The Professor wanted to make his case in the most convincing style possible. He indicated that, in his view, no normal person would find the experience of giving a lecture to a large audience to be erotically stimulating or erection-inducing. He had, he said, therefore injected himself with papaverine in his hotel room before coming to give the lecture, and deliberately wore loose clothes (hence the track-suit) to make it possible to exhibit the results. He stepped around the podium, and pulled his loose pants tight up around his genitalia in an attempt to demonstrate his erection.
At this point, I, and I believe everyone else in the room, was agog. I could scarcely believe what was occurring on stage. But Prof. Brindley was not satisfied. He looked down sceptically at his pants and shook his head with dismay. ‘Unfortunately, this doesn’t display the results clearly enough’. He then summarily dropped his trousers and shorts, revealing a long, thin, clearly erect penis. There was not a sound in the room. Everyone had stopped breathing.
But the mere public showing of his erection from the podium was not sufficient. He paused, and seemed to ponder his next move. The sense of drama in the room was palpable. He then said, with gravity, ‘I’d like to give some of the audience the opportunity to confirm the degree of tumescence’. With his pants at his knees, he waddled down the stairs, approaching (to their horror) the urologists and their partners in the front row. As he approached them, erection waggling before him, four or five of the women in the front rows threw their arms up in the air, seemingly in unison, and screamed loudly. The scientific merits of the presentation had been overwhelmed, for them, by the novel and unusual mode of demonstrating the results.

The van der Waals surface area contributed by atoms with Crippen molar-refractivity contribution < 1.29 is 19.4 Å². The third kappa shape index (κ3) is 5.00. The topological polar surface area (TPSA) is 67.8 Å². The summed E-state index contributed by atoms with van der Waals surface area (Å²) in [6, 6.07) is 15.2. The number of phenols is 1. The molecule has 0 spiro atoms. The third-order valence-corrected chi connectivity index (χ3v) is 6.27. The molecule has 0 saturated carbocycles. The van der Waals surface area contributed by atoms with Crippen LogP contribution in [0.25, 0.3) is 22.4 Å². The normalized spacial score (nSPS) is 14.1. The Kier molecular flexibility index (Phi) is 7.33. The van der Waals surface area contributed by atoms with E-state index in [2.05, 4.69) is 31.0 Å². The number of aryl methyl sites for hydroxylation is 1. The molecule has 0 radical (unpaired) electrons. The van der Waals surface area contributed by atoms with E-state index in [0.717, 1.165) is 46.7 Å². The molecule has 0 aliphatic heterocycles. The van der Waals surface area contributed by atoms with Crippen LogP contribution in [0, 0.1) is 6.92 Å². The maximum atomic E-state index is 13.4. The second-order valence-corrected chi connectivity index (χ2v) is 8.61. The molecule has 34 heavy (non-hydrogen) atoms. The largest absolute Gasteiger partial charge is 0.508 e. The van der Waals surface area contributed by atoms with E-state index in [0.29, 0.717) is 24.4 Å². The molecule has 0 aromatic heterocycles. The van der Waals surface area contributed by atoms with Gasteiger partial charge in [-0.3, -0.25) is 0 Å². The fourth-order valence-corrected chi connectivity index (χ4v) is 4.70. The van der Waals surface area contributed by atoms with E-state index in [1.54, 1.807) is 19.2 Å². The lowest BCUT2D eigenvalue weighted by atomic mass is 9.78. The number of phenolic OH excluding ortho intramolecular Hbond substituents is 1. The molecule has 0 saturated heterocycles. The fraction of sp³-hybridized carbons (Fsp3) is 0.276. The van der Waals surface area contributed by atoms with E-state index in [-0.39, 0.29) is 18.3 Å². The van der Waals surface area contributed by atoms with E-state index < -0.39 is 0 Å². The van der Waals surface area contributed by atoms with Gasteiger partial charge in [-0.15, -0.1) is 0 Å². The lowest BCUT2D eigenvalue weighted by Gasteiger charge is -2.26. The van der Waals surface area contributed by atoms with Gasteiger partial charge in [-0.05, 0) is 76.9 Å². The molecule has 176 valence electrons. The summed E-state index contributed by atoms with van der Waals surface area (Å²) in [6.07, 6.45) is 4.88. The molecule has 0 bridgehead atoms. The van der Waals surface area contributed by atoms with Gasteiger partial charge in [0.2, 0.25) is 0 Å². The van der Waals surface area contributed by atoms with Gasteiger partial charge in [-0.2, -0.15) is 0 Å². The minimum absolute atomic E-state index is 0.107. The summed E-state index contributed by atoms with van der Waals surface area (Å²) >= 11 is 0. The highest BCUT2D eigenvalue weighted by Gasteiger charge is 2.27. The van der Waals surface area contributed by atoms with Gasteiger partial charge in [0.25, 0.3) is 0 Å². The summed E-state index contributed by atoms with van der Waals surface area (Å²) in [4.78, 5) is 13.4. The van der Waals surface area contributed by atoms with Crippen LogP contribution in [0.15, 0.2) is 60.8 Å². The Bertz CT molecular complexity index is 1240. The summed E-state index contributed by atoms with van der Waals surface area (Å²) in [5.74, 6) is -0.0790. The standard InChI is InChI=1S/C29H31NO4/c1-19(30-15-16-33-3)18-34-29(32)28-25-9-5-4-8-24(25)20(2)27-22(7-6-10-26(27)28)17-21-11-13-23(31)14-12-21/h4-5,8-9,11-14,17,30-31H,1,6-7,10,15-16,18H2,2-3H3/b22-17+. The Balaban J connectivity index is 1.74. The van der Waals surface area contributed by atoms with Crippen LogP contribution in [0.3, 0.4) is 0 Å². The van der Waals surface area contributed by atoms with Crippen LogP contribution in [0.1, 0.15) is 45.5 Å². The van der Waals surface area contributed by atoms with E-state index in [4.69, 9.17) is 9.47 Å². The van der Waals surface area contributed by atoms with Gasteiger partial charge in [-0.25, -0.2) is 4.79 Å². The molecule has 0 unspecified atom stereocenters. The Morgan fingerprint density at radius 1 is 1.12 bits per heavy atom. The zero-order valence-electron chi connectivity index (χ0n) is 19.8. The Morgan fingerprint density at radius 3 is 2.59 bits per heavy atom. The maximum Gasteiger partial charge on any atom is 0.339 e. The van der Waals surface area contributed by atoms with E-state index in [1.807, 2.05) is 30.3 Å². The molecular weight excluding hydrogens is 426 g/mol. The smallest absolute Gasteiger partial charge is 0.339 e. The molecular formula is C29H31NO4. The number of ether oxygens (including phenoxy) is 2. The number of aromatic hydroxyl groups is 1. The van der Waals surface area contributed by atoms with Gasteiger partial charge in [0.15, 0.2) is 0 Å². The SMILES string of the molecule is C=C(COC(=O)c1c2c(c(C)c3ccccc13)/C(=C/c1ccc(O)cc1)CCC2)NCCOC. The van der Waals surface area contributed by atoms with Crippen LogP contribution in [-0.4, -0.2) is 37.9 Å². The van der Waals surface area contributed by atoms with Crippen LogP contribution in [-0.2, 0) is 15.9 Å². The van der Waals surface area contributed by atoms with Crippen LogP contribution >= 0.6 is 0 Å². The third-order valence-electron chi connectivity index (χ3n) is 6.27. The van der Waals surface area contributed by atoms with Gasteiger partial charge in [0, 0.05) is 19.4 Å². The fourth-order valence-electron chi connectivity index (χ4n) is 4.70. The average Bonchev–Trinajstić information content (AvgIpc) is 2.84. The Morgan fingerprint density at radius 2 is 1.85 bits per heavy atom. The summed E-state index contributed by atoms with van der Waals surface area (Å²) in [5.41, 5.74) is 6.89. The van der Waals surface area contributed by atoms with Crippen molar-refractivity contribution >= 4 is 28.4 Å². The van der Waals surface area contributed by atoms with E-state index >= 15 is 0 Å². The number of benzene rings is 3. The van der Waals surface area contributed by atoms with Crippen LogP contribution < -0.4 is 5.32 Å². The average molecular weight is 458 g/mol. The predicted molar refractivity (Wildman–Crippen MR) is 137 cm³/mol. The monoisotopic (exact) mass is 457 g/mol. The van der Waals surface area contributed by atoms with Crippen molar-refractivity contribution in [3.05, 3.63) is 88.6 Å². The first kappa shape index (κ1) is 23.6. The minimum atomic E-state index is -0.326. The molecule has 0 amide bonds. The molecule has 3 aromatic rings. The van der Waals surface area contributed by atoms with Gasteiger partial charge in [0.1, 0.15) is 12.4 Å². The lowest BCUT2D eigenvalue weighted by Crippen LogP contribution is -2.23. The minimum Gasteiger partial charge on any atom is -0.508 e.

The screams seemed to shock Professor Brindley, who rapidly pulled up his trousers, returned to the podium, and terminated the lecture. The crowd dispersed in a state of flabbergasted disarray. I imagine that the urologists who attended with their partners had a lot of explaining to do. The rest is history. Prof Brindley's single-author paper reporting these results was published about 6 months later.
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Ohhhh, what does BJU stand for??? Do I even want to know???
Tee Hee! Tee Hee!